Ignore the year that this book was published; it is still a really interesting book. It shows that overuse of antibiotics is not a new phenomenon. This is a good book to read to get some background on the subject.

The Healing Power of Cayenne Pepper

The Healing Power of Cayenne Pepper, Patrick Quillin, The Leader Co Inc, 1998

There is an herb right under our noses, that for many years has been prized for its healing power. More recently, clinical studies have confirmed its incredible healing abilities. The magic herb is. . . cayenne pepper.

Cayenne pepper, or, more specifically, capsaicin (the ingredient that gives cayenne its spiciness) thins the blood. That can only help blood vessels that are full of cholesterol and sugar. Capsaicin stimulates the conduction of nerve impulses, which will help the common American complaint of fatigue. It is also a mild irritant to mucus membranes, which will increase the flow of mucus from the lungs and sinuses. That will help flush out viruses, bacteria and debris. Capsaicin protects the stomach from alcohol and aspirin, it inhibits cancer, it is full of nutrients, and, believe it or not, it also releases endorphins.

The book also explores how cayenne pepper can help with specific ailments. Angina can be helped because capsaicin triggers the release of calcitonin gene related peptide, which is a potent dilator of the blood vessels that surround the heart. High cholesterol can be reduced because it reduces the absorption of fats and cholesterol in the intestines, and slows the creation of excess cholesterol in the liver. Cayenne encourages sweating and detoxification, which can help remove toxins from the body. It increases the flow of juices in the intestinal tract, which helps move food along and encourages regularity, getting rid of constipation. Capsaicin's ability to warm the body is well known; this can help those suffering from frostbite. It can also reduce pain of various kinds by depleting the body's nerve endings of Substance P (pain). For those new to hot peppers, it can be ingested through capsules, powder or salsa.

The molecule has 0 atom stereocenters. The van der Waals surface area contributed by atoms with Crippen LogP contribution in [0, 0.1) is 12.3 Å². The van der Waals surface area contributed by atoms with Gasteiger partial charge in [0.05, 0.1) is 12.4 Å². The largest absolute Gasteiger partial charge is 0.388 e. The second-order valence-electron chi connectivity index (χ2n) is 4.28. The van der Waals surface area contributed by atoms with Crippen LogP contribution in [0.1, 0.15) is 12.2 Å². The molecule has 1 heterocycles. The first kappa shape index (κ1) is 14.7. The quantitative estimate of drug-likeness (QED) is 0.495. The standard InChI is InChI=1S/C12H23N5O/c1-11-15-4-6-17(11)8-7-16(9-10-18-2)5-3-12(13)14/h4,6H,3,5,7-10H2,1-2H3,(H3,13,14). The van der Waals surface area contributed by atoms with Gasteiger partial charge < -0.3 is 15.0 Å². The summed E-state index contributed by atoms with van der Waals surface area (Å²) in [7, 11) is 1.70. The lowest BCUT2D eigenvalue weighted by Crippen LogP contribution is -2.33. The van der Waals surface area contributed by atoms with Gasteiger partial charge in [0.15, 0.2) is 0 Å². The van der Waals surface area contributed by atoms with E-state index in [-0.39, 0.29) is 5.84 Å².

Sounds pretty good, doesn't it? Needless to say, a talk with your doctor, before starting, is not a bad idea. Cayenne can be gotten at any grocery store, and after reading this book, which includes recipes, maybe it should be slowly added to your diet. If a copy of this book can be found, it is short and says a lot.

Maid in India

Maid in India: Little Wonders of Hope, Laveena, Amazon Digital Services, 2016

Maya is an average woman living in present-day India. She and her sister, both of whom have Master's degrees, run a tutoring center for students. The birth of her first child forces her to stay home and become a housewife. Her husband, Mohit, says so. A second child makes Maya feel even more like a prisoner in her own home. Maya is very bored and frustrated, and takes it out on Mohit.

Growing up, Maya was a quiet type of person who enjoyed writing. She returns to writing poetry while the children are asleep. A book of her poems is published and becomes very popular. Maya is now a celebrity. She realizes that she needs help around the house, and looking after the children, while she deals with her new writing commitments.